Dr Jeremy McAnulty, NSW Health Executive Director, reminded the community
to stay safe and cool, and to look after each other.
“People can be unprepared for the first real heat of summer, so this is a
reminder of the safety measures we can all take to limit overheating and sun exposure,”
to keep up water intake, stay cool and avoid strenuous physical activity in the heat of the day because
heat places a lot of strain on the body and cause dehydration,
heat exhaustion and heat stroke.”
said it was not just the heat which is of concern,
with ozone pollution also on the rise
along with temperatures.
“As ozone can
irritate the lungs, people with asthma need to follow their Asthma Action Plan
and take their relieving medication where necessary. If symptoms get worse,
they need to seek medical advice.
are higher outdoors than indoors, so limiting time outside during the heat of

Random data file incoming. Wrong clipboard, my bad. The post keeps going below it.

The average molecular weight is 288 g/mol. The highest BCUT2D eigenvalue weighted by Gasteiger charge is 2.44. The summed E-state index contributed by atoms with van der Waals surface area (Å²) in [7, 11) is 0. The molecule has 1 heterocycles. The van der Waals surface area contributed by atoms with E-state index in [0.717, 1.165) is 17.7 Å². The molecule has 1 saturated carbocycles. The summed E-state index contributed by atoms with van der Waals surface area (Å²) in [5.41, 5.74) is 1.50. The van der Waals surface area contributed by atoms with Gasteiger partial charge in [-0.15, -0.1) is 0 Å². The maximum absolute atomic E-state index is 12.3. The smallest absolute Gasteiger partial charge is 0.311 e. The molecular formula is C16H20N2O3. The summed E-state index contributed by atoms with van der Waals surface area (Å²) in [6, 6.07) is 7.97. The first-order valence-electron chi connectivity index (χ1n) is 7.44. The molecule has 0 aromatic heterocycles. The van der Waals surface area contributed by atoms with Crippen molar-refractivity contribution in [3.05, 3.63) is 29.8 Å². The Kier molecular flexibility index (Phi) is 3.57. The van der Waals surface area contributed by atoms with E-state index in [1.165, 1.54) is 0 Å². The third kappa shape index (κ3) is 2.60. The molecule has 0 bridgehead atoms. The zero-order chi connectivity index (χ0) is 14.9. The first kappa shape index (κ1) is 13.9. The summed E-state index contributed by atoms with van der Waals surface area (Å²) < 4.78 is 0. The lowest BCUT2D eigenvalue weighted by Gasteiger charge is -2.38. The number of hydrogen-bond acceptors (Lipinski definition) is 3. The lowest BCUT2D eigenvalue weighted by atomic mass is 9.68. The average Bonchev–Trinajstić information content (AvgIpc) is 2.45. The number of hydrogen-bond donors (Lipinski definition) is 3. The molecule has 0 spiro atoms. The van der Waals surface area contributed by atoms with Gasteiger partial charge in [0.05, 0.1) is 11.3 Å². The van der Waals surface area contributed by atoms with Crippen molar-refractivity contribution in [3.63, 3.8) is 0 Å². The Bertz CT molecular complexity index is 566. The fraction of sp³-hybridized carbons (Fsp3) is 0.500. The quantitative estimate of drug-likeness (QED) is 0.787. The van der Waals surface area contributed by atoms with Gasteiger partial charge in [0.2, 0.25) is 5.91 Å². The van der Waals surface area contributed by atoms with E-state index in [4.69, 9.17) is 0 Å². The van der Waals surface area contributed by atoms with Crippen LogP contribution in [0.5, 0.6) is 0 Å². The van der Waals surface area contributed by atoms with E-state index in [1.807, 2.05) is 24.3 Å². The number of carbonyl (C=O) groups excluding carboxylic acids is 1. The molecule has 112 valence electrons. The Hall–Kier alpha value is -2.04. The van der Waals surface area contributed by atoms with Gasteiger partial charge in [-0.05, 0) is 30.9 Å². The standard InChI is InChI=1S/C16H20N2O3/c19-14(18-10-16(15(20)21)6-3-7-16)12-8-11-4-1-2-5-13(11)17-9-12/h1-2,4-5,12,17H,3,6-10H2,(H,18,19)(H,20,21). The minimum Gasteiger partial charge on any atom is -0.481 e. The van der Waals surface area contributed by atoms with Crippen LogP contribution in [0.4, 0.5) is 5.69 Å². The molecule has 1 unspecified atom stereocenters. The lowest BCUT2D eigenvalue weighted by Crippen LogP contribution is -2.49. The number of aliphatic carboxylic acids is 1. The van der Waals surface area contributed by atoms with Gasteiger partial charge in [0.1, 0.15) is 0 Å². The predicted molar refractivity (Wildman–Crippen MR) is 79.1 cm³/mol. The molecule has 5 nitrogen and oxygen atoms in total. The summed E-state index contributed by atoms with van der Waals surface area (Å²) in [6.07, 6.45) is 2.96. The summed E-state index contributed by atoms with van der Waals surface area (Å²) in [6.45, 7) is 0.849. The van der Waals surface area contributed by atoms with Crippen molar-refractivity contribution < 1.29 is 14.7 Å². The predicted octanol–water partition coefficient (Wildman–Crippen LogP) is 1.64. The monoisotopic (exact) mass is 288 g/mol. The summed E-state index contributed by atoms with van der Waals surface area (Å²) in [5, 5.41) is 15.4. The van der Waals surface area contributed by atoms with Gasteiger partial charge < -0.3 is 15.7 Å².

the day and in the evening would help people to keep cool and to limit their
exposure to ozone pollution.” Dr McAnulty said.
said it was also very important to be aware of other vulnerable members of the
community like the elderly, infants and children, people with a chronic medical
condition and those who live alone
“During hot weather, it’s also important to stay in regular contact
with elderly neighbours, friends and relatives, because
helping them do basic chores
to keep them out of the heat could make a life-saving difference,”
of heat-related illness may include faintness and dizziness, irritability,
thirst, dark urine, headaches and later changes in skin colour, rapid pulse and
shallow breathing, vomiting and confusion.
Dr McAnulty said it’s important to drink
plenty of water and quickly cool down if symptoms occur. People showing
severe signs of heat-related illness
should seek urgent medical attention.
More information can be found at the NSW Health website www.health.nsw.gov.au/environment/beattheheat